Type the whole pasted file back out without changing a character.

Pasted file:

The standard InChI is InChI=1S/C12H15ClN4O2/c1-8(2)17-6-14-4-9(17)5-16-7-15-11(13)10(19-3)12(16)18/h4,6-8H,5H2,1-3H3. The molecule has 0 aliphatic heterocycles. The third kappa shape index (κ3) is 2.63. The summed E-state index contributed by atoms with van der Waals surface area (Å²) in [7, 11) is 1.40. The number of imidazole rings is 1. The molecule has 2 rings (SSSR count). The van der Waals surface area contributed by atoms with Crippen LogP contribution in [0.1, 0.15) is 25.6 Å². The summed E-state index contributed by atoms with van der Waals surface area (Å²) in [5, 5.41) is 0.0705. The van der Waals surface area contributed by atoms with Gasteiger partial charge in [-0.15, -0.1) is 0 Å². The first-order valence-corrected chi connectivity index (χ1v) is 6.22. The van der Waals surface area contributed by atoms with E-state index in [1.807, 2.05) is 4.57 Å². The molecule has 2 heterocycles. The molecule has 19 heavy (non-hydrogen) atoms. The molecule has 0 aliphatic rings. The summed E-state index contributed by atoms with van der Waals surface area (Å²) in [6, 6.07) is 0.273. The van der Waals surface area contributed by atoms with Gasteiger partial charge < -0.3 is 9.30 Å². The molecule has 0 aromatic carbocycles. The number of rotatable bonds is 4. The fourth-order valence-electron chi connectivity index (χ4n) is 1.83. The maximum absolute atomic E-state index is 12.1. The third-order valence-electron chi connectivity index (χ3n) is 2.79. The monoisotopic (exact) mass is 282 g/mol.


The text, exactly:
The standard InChI is InChI=1S/C12H15ClN4O2/c1-8(2)17-6-14-4-9(17)5-16-7-15-11(13)10(19-3)12(16)18/h4,6-8H,5H2,1-3H3. The molecule has 0 aliphatic heterocycles. The third kappa shape index (κ3) is 2.63. The summed E-state index contributed by atoms with van der Waals surface area (Å²) in [7, 11) is 1.40. The number of imidazole rings is 1. The molecule has 2 rings (SSSR count). The van der Waals surface area contributed by atoms with Crippen LogP contribution in [0.1, 0.15) is 25.6 Å². The summed E-state index contributed by atoms with van der Waals surface area (Å²) in [5, 5.41) is 0.0705. The van der Waals surface area contributed by atoms with Gasteiger partial charge in [-0.15, -0.1) is 0 Å². The first-order valence-corrected chi connectivity index (χ1v) is 6.22. The van der Waals surface area contributed by atoms with E-state index in [1.807, 2.05) is 4.57 Å². The molecule has 2 heterocycles. The molecule has 19 heavy (non-hydrogen) atoms. The molecule has 0 aliphatic rings. The summed E-state index contributed by atoms with van der Waals surface area (Å²) in [6, 6.07) is 0.273. The van der Waals surface area contributed by atoms with Gasteiger partial charge < -0.3 is 9.30 Å². The molecule has 0 aromatic carbocycles. The number of rotatable bonds is 4. The fourth-order valence-electron chi connectivity index (χ4n) is 1.83. The maximum absolute atomic E-state index is 12.1. The third-order valence-electron chi connectivity index (χ3n) is 2.79. The monoisotopic (exact) mass is 282 g/mol.